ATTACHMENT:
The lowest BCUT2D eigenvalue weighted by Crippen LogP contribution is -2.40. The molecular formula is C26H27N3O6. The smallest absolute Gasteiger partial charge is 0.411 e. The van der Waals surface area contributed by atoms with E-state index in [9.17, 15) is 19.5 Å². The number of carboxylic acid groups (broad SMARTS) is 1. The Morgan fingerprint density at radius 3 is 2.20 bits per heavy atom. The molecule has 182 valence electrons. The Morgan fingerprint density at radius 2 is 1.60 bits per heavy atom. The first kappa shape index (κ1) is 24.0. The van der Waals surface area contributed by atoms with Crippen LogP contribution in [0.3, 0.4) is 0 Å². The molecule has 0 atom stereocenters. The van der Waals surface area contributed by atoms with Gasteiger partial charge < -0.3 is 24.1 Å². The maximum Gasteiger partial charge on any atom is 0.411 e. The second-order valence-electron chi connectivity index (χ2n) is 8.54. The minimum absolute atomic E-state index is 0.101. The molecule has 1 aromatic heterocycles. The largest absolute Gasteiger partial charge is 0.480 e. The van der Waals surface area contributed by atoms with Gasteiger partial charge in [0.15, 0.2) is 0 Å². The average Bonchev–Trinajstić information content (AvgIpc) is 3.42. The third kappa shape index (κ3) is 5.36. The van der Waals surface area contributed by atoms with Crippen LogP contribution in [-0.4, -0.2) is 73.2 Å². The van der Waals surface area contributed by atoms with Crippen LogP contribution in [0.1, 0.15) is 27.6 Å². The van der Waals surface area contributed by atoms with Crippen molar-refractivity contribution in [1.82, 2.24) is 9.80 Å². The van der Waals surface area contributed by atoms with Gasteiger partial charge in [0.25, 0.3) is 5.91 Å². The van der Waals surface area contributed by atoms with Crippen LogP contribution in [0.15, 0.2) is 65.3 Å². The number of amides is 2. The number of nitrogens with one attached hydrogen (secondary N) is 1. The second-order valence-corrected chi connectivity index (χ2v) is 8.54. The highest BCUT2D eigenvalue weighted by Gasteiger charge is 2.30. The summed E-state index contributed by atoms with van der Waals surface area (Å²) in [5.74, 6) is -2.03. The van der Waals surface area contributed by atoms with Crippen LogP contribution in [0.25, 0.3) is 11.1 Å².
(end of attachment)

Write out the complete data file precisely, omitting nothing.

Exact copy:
The lowest BCUT2D eigenvalue weighted by Crippen LogP contribution is -2.40. The molecular formula is C26H27N3O6. The smallest absolute Gasteiger partial charge is 0.411 e. The van der Waals surface area contributed by atoms with E-state index in [9.17, 15) is 19.5 Å². The number of carboxylic acid groups (broad SMARTS) is 1. The Morgan fingerprint density at radius 3 is 2.20 bits per heavy atom. The molecule has 182 valence electrons. The Morgan fingerprint density at radius 2 is 1.60 bits per heavy atom. The first kappa shape index (κ1) is 24.0. The van der Waals surface area contributed by atoms with Crippen LogP contribution in [0.3, 0.4) is 0 Å². The molecule has 0 atom stereocenters. The van der Waals surface area contributed by atoms with Gasteiger partial charge < -0.3 is 24.1 Å². The maximum Gasteiger partial charge on any atom is 0.411 e. The second-order valence-electron chi connectivity index (χ2n) is 8.54. The minimum absolute atomic E-state index is 0.101. The molecule has 1 aromatic heterocycles. The largest absolute Gasteiger partial charge is 0.480 e. The van der Waals surface area contributed by atoms with Gasteiger partial charge in [0.15, 0.2) is 0 Å². The average Bonchev–Trinajstić information content (AvgIpc) is 3.42. The third kappa shape index (κ3) is 5.36. The van der Waals surface area contributed by atoms with Crippen LogP contribution in [-0.4, -0.2) is 73.2 Å². The van der Waals surface area contributed by atoms with Crippen LogP contribution in [0.1, 0.15) is 27.6 Å². The van der Waals surface area contributed by atoms with Crippen molar-refractivity contribution in [1.82, 2.24) is 9.80 Å². The van der Waals surface area contributed by atoms with Gasteiger partial charge in [0.25, 0.3) is 5.91 Å². The van der Waals surface area contributed by atoms with Crippen LogP contribution in [0.15, 0.2) is 65.3 Å². The number of amides is 2. The number of nitrogens with one attached hydrogen (secondary N) is 1. The second-order valence-corrected chi connectivity index (χ2v) is 8.54. The highest BCUT2D eigenvalue weighted by Gasteiger charge is 2.30. The summed E-state index contributed by atoms with van der Waals surface area (Å²) in [5.74, 6) is -2.03. The van der Waals surface area contributed by atoms with Crippen LogP contribution in [0.25, 0.3) is 11.1 Å².